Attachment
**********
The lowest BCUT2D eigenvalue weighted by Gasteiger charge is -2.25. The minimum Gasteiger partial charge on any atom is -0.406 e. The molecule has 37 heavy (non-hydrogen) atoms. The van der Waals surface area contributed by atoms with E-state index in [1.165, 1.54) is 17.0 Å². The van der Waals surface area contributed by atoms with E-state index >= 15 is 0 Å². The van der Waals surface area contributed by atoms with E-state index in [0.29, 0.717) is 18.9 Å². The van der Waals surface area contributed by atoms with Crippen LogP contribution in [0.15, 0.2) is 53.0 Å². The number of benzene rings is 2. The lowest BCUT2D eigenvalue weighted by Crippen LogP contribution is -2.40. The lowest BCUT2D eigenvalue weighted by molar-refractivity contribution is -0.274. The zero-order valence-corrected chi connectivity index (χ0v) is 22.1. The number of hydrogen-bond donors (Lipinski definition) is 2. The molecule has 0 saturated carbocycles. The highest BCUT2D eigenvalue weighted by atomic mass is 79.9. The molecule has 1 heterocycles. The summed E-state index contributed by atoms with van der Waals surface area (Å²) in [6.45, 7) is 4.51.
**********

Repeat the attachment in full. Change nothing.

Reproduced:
The lowest BCUT2D eigenvalue weighted by Gasteiger charge is -2.25. The minimum Gasteiger partial charge on any atom is -0.406 e. The molecule has 37 heavy (non-hydrogen) atoms. The van der Waals surface area contributed by atoms with E-state index in [1.165, 1.54) is 17.0 Å². The van der Waals surface area contributed by atoms with E-state index >= 15 is 0 Å². The van der Waals surface area contributed by atoms with E-state index in [0.29, 0.717) is 18.9 Å². The van der Waals surface area contributed by atoms with Crippen LogP contribution in [0.15, 0.2) is 53.0 Å². The number of benzene rings is 2. The lowest BCUT2D eigenvalue weighted by Crippen LogP contribution is -2.40. The lowest BCUT2D eigenvalue weighted by molar-refractivity contribution is -0.274. The zero-order valence-corrected chi connectivity index (χ0v) is 22.1. The number of hydrogen-bond donors (Lipinski definition) is 2. The molecule has 0 saturated carbocycles. The highest BCUT2D eigenvalue weighted by atomic mass is 79.9. The molecule has 1 heterocycles. The summed E-state index contributed by atoms with van der Waals surface area (Å²) in [6.45, 7) is 4.51.